“Monsters are real, and ghosts are real too. They live inside us, and sometimes, they win.” Thank you, Mr. Stephen King. We know that. We all have to struggle with those monsters from time to time. Doing that, I got one and the same piece of advice from my family and friends: forget and let it go.
What? To forget those black holes of pain and despair swallowing the palladium of happiness and destroying the last vestiges of joy in my life? To forget those black holes growing bigger regardless of my painful attempts to let them go?
They must be joking. When it seemed a no-win situation, people sincerely tried to help me. “Everything is gonna be okay,” they said. “Take a break and have some rest,” they said. And I did what they said. More than that, it worked! For a day or week.
I tried to avoid being alone, I met with friends, I worked far into the night, I read, I listened to music, I wrote articles on generating ideas to boost motivation and productivity. And I didn’t allow myself to think about my inner pain and despair.
But sooner or later the moment came when even happy-ending movies could make me cry and lie on the path to destruction again. This teeterboard had been taking place for years until I decided to sink to the bottom of that darkness and emptiness.
The problem is, we aren’t able to suffer today
In our fast-moving world, we have no time and skills to do that. The traditions of fighting depression come down to one simple phrase: “You need to move on.”
We can’t experience grief and feel sad. Breaking up with loved ones, facing death, or losing a job, we all do the same: we move on and keep on living, ignoring the damage all those losses cause to our minds. We block the problem. Instead, we would rather stop and get rid of the pain source. Instead, we would rather get into a shell and live the pain slowly.
The first time I met this problem was when I had lost my best friend. I remember everyone trying to support me: they went to college with me, they took me to cafes, and they discussed numerous topics with me. Except for the most painful one.
And when I voiced her name (she was the only topic I wanted to discuss), everyone suddenly froze in awkward silence. They didn’t know how to comfort a friend in crisis. In order not to mar conversations and discomfort others, I had to switch topics.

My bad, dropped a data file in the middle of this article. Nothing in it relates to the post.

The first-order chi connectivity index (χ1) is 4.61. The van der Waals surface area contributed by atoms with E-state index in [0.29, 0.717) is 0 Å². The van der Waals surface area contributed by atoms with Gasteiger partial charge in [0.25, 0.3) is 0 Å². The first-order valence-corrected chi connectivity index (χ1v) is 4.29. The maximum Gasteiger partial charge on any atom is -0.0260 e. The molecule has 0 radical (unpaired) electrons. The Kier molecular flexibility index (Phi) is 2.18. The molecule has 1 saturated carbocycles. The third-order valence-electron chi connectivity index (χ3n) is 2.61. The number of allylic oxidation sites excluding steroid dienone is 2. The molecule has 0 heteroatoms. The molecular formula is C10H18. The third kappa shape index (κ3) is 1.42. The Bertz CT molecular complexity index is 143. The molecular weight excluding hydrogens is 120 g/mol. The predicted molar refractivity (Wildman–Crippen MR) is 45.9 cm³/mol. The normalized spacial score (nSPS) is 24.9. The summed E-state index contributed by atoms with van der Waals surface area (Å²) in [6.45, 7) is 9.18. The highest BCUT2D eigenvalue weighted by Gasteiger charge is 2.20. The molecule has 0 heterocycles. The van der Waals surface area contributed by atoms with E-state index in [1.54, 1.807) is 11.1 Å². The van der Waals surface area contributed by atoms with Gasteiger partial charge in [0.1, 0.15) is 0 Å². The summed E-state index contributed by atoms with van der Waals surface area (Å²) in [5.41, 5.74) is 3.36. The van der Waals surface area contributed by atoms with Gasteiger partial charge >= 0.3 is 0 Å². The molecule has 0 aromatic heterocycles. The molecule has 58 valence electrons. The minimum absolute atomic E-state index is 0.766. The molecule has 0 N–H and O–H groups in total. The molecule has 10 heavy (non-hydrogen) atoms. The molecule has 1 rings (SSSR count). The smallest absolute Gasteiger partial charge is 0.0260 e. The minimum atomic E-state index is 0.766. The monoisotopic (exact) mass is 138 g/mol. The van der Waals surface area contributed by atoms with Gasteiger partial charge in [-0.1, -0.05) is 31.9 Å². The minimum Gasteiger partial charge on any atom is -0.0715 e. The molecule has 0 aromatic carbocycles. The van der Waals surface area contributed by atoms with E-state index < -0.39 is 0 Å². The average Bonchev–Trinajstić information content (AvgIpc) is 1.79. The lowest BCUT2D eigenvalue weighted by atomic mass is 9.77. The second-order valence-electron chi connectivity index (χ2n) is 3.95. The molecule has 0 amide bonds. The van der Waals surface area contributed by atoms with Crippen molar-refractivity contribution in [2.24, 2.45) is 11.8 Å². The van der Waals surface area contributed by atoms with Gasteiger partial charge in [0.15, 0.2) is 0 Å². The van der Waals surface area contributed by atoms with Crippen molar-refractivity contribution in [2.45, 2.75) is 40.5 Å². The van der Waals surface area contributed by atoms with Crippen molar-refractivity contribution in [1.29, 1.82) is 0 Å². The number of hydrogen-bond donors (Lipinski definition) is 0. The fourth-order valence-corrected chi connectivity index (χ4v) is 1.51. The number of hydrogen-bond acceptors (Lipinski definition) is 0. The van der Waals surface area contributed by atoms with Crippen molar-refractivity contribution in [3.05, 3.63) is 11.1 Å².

That was the lesson learned. It’s embarrassing and awkward to discuss your problems, and it’s improper to suffer and feel pain. Moreover, it’s dreadful. Pain always equaled something negative, frightful, and all-absorbing. If there were mechanisms that allowed avoiding pain, I grasped for any change to use them. And that was my biggest mistake.
“It’s okay if you fall down and lose your spark. Just make sure that when you get back up, you rise as the whole damn fire.” – Colette Werden
Pain and fear don’t disappear
The more we try to ignore and forget them, the stronger they become and come back again. More than that, they make us emotional cripples. Not allowing ourselves to feel inner pain, we let it stay inside and settle down there forever. Then, it becomes the source of different insecurities, neurotic disorders, and phobic reactions determining our deeds and behavior in future.
That pain and fear will overstrain our nerves and plague others’ life out. Come face to face with your pain. Blocking it will not let you know the enemy by sight. There is a psychotherapeutic methodology called a method of paradoxical intention when clients are asked to meet their fears. Once they stopped struggling with the problem and allowed it to EXIST, the symptoms weakened.
Live your pain.It’s significant for pain to materialize, scar, and, eventually, leave us wiser. Facing pain and fears, we get the chance to bear real us, allowing ourselves to be weaker than public attitudes define.
Once we face pain and fears, they will fall from power
Accept it. Accepting your fears, you’ll be able to manage them. You’ll leave them no ways to win, making them your weapon. Just admit that it’s painful, frightful, and bitter.
Admit there was a reason for your pain. As a rule, we feel this reason deep inside our gut. If you don’t, keep on looking everywhere until you have a hunch somewhere in a traffic jam, a shower, or wherever. And then it’s time to come out of your shell.
Name the reason aloud or write it down. Ask yourself why it’s so hard to think and talk about it. Examine its every split and corner. And give it a chance to feel ill a bit. It’s like a vaccine: you’ll be hardened to a virus only after you get a dose of it.
“Everything will be okay in the end. If it’s not okay, it’s not the end.” – John Lennon
Make it a friend
Your inner pain is not your enemy but old friend signaling about the danger. You can’t make all your problems disappear forever. Still, coming to terms with them and accepting your inner monsters, you get powers to control them and beat the stuffing out of them.
You know who you are. You know your chink in the armor. You know you can love and fight despite all defeats. And this knowledge makes you wiser.
Accept your pain as if it’s your old friend who comes to warn you about dangers. Feel it, diving into its deepest bottoms to push off, discover yourself, and continue swimming at your ease.